This may strike you as odd, but the reality is that there isn’t one single ounce of air in your lungs that you are owed or guaranteed. Of the close to 100,000 times your heart beats and pumps blood through your body in a day, not one of them is owed to you. Of the 78 organs in your body that perform life-giving function for you on a daily basis, not one of those functions was owed to you, nor did you earn them. They are among the many divine gifts given to you on a daily basis. For some, they are longer, for some they are shorter, but every single one of them is a gift.
Beware losing the ability to see and hear the miracle of the mundane, or allowing trauma to suffocate or drown it out. If you allow this to happen, you will be in danger of failing to recognize one of the greatest moments of each day…the moment you awoke, took your first breath, and were granted the gift of another day. It doesn’t matter what you’re facing, each day is an opportunity for everything to be made new. At the very least, as hard as it may be to face the circumstances of this day, at least you’re in the fight, and there is great value in the fight.
Don’t allow the trauma to suffocate the fact that most of us go to a sink each day, turn a knob, and clean water actually comes running out onto our hands. You may hate where you’re going, but don’t lose sight of the fact that God positioned you to be able to get there in a temperature-controlled motor vehicle in a fraction of the time it would take you to walk. Don’t miss the melodious sounds of joy coming from the children at play from the school playground. There will be the kiss as you head out the door, the hug around your neck, or the earth-shattering moment when you end your day by tucking your kids into bed, or you simply tell your spouse “Goodnight, I love you.”
There will be the moment when your drained body lumbers through the door and your dog comes running just to let you know you’re the most important person in their world. The recliner will prop up your aching feet…a place to sit, a roof over your head. How could it be!? The ketchup from your hamburger runs and drips down your forearm at lunch. Who are you to have such luxury to eat like a king? There’s the moment when your kids scream for joy and lick their lips as you pull ice cream from the freezer. Maybe it’s you eating the ice cream and you’re cheating your diet. But isn’t it great just to have the option?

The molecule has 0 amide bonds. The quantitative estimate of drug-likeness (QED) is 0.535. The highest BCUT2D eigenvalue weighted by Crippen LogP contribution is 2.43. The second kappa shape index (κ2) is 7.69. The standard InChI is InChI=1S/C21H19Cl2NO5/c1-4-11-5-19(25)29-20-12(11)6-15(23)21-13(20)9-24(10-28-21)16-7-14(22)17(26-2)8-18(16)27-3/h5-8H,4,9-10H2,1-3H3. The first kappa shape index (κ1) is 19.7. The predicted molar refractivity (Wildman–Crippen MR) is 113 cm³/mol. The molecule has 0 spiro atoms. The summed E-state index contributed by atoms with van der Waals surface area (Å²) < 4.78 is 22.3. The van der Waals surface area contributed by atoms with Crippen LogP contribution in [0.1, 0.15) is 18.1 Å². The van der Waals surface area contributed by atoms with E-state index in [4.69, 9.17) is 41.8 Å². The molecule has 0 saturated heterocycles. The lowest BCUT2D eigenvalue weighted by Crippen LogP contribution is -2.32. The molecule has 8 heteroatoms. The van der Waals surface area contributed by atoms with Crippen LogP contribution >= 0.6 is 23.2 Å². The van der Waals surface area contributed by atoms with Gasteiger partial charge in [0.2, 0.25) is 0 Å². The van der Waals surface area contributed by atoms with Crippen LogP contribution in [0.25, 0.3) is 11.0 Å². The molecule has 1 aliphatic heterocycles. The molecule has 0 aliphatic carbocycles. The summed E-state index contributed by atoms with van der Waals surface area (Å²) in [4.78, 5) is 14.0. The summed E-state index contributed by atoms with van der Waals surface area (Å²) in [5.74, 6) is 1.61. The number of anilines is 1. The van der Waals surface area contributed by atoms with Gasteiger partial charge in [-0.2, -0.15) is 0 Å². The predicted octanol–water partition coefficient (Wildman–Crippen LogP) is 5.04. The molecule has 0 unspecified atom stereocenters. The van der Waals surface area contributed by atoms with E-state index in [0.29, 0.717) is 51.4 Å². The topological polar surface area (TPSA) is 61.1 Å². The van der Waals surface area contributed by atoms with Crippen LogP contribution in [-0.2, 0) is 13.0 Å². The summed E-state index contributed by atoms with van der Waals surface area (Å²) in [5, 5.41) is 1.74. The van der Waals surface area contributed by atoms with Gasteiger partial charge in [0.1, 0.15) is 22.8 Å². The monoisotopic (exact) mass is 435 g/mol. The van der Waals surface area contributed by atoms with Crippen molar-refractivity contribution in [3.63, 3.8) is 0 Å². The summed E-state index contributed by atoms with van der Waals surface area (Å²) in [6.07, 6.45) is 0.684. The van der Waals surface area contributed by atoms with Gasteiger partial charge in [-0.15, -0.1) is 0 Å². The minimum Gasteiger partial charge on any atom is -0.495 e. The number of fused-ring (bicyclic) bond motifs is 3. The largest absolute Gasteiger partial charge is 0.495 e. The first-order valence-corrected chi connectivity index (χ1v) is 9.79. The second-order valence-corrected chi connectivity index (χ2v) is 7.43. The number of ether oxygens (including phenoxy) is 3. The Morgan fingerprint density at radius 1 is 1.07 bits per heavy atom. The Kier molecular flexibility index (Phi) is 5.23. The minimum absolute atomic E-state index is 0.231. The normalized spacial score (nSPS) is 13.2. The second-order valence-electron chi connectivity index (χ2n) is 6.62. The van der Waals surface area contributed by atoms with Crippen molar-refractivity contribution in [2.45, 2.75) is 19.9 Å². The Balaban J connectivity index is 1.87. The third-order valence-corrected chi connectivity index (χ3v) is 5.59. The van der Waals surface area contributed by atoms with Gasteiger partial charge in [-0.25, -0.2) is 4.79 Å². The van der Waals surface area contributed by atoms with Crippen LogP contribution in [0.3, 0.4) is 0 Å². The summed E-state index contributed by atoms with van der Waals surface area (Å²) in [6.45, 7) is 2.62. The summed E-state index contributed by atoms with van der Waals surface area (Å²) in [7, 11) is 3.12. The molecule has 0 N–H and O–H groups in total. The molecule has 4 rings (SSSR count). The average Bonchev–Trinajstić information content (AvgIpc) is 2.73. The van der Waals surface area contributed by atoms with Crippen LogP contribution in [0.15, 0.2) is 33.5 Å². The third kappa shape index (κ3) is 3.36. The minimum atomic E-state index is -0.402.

Beyond the miraculous routine, you will also experience episodic events that define you. Some will graduate, some will be promoted, some will get married, some will get sick, some will disappoint, some will stray, and all will die. Whether you are shedding tears over caps and gowns, sharing smiles over wedding dresses, or experiencing the grief of carrying the casket to the grave, in every joy and every hardship, you will be reminded that you have been granted the great gift of having someone of value in your life. It hurts when we lose loved ones and have to say goodbye. But never let that drown out the fact that it simply means we were given the incredible benefit of having someone in our lives who meant something to us, and most likely, we meant something to them. We had the opportunity to love and be loved. What can be greater?
Finally, there will be moments that won’t make sense. We won’t have answers. We will have to wade through the waters of despair. Some pieces of suffering will seem so encompassing, that we will struggle to find their purpose. But in the midst of them all, they will still be vastly outnumbered by the miracles that await us in every mundane moment of life. Never take them for granted. Never overlook them.
The miracles of the mundane, the bluntness of the traumas, all of them are working together to remind us that there will simply be some moments when we are left choosing to be confident in what we’re hoping for, and being sure of something, even when we can’t see it. That most miraculous gift, for the few who find it, is called faith.
Faith will be the portal that enables us to trust that all of “these light and momentary troubles are achieving for us an eternal glory that far outweighs them all.” (2 Cor. 4:17) Somehow, these miraculous, routine moments we often take for granted, are working with the episodic traumas we tend to repel, to do something of greater infinite worth than we can imagine. God calls that glory in Heaven. It’s the only thing that can make any sense of these things coexisting together in this brief, temporary human existence we know as life before eternity.
“Mark, with all that is going on in our world, can you still see God anymore?” That was the question to me that heavy day. I have discovered that the older I get, the more I see and experience of this life, and the more I filter it through faith, I can’t help but see God…in every single, solitary thing and moment.